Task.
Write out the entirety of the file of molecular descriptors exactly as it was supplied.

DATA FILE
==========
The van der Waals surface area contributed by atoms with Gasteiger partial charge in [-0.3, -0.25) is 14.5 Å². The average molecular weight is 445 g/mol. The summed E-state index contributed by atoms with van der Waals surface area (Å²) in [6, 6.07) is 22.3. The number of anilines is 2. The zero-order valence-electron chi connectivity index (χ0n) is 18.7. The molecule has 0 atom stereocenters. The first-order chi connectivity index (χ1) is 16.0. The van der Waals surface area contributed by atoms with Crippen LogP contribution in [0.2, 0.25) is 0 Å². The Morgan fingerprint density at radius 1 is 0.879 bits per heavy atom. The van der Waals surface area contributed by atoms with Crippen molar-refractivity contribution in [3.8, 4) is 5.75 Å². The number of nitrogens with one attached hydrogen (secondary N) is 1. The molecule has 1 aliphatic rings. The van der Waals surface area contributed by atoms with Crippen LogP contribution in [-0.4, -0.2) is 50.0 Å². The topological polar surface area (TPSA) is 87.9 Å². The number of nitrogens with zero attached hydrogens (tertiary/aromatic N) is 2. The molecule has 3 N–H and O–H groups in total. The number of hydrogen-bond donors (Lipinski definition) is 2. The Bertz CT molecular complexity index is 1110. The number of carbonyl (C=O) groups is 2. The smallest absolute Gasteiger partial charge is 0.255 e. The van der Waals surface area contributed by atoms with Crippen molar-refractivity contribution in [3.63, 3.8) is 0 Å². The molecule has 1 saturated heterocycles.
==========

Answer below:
The van der Waals surface area contributed by atoms with Gasteiger partial charge in [-0.3, -0.25) is 14.5 Å². The average molecular weight is 445 g/mol. The summed E-state index contributed by atoms with van der Waals surface area (Å²) in [6, 6.07) is 22.3. The number of anilines is 2. The zero-order valence-electron chi connectivity index (χ0n) is 18.7. The molecule has 0 atom stereocenters. The first-order chi connectivity index (χ1) is 16.0. The van der Waals surface area contributed by atoms with Crippen LogP contribution in [0.2, 0.25) is 0 Å². The Morgan fingerprint density at radius 1 is 0.879 bits per heavy atom. The van der Waals surface area contributed by atoms with Crippen molar-refractivity contribution in [3.8, 4) is 5.75 Å². The number of nitrogens with one attached hydrogen (secondary N) is 1. The molecule has 1 aliphatic rings. The van der Waals surface area contributed by atoms with Crippen LogP contribution in [-0.4, -0.2) is 50.0 Å². The topological polar surface area (TPSA) is 87.9 Å². The number of nitrogens with zero attached hydrogens (tertiary/aromatic N) is 2. The molecule has 3 N–H and O–H groups in total. The number of hydrogen-bond donors (Lipinski definition) is 2. The Bertz CT molecular complexity index is 1110. The number of carbonyl (C=O) groups is 2. The smallest absolute Gasteiger partial charge is 0.255 e. The van der Waals surface area contributed by atoms with Crippen molar-refractivity contribution in [3.63, 3.8) is 0 Å². The molecule has 1 saturated heterocycles.